Who doesn't want to save a little (or a lot of) extra money at tax time? Claiming all the deductions for which you are eligible can significantly reduce your tax bill. The problem is, it's hard to take those deductions if you don't know about them. Check out these five you may have missed.
If you pay a significant amount of money on health care costs, look into deducting some of that amount. Qualifying unreimbursed medical expenses that exceed 10 percent of your adjusted gross income can be deducted. This even includes the amount you spend for your health insurance premium. If you or your spouse are 65 or older, the 10 percent threshold is lowered to 7.5 percent of your adjusted gross income. Furthermore, if you are self-employed, you may be able to deduct the entire cost of your health insurance premiums.
The costs of moving can really add up. If you have relocated at least 50 miles away for work, you may be able to deduct your moving expenses. This can include the cost of moving and storing goods, plus your travel expenses. However, you aren't eligible to deduct any amount for which your employer reimbursed you. Form 3093 from the IRS can be used to calculate the amount you can deduct.
Natural disasters can wreak havoc on your life. Fortunately, the IRS will help you out a bit, thanks to the casualty loss deduction. You may be able to deduct part of your loss caused by damage or destruction to your property from a natural disaster, such as a flood or hurricane. Any money that was reimbursed to you by your insurance company is excluded from this deduction. To figure your deduction amount, use Form 4684 from the IRS. Plus, if you live in a federally-declared disaster area, the IRS may extend various tax-related deadlines for you.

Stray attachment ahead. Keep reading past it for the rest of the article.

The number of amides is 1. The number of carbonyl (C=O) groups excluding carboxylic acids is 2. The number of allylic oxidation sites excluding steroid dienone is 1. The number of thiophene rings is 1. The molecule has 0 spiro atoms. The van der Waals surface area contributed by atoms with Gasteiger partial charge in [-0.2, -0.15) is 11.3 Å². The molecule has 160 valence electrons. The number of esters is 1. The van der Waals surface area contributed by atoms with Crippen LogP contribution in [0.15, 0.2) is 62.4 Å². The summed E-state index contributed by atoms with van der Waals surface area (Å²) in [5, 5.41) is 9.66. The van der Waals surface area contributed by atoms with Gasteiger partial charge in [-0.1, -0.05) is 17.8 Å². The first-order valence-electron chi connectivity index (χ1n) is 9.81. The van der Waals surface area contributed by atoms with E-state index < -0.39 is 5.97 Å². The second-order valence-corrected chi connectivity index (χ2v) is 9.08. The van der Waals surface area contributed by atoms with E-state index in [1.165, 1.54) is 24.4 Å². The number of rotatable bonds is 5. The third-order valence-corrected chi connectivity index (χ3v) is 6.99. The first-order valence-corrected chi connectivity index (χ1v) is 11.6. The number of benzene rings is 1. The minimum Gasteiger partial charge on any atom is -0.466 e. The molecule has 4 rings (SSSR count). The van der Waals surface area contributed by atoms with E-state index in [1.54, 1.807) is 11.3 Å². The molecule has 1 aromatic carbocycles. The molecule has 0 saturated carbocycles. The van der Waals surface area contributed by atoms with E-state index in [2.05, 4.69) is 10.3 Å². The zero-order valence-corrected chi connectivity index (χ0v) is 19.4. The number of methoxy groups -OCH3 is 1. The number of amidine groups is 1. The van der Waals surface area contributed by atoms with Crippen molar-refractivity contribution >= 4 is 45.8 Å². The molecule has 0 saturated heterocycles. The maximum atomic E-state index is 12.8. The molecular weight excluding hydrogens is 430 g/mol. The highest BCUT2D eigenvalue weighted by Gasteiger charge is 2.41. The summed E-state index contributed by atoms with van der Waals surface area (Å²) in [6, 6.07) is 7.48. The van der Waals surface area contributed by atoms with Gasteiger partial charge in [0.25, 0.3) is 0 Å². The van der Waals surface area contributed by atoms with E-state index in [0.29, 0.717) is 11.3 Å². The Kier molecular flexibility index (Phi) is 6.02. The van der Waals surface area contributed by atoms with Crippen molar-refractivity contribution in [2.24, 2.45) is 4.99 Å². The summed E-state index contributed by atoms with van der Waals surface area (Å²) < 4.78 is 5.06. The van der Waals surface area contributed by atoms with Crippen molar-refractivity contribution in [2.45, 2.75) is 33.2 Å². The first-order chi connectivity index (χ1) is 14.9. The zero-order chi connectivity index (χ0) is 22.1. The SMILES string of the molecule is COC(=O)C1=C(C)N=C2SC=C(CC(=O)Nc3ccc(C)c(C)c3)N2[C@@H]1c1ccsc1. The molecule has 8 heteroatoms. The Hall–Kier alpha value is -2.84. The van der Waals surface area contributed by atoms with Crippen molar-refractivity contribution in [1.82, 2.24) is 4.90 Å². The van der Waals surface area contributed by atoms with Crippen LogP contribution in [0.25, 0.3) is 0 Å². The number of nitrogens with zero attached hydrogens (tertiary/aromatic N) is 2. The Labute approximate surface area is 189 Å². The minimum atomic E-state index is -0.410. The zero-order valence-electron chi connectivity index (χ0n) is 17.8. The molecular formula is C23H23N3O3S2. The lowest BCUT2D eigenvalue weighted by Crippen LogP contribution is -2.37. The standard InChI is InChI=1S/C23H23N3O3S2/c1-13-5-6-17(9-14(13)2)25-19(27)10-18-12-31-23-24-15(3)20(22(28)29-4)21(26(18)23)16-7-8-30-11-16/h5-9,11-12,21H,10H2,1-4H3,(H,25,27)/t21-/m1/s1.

Giving away what you don't need not only makes you feel good, but it also has financial benefits for you. Most people are aware that cash gifts to a charity are tax deductible, but so is the value of tangible donations, such as used clothes that you take to the Salvation Army. The items must be in good shape, and you should request a written receipt from the charity. Additionally, there's another good citizen deduction you can take, and that's the transportation costs you incur while traveling to serve as a charity volunteer.
Educators often stock their classrooms with supplies purchased out of their own pockets. Fortunately, they're eligible for a deduction of up to $250 that can help them recoup some of those costs. This deduction is available to qualifying teachers, principals, aides, counselors and other select employees in kindergarten through grade 12 schools. This is an above-the-line deduction, also known as an adjustment to income, which means that you can claim it even if you don't itemize deductions. And if you and your spouse are both teachers, each of you are eligible to claim up to $250 in expenses.
If you need assistance determining which deductions you qualify for, consult a tax professional. Sure, hiring a specialist will cost you a few bucks, but it will be well worth it if the pros can save you some serious green.
Every dollar adds up, and claiming every deduction you can may save you hundreds at tax time. So start combing those receipts to see where you can save through deductions this year!
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Meghan Ross is a freelance writer covering all things home and living. Her work can be found on Examiner.com.
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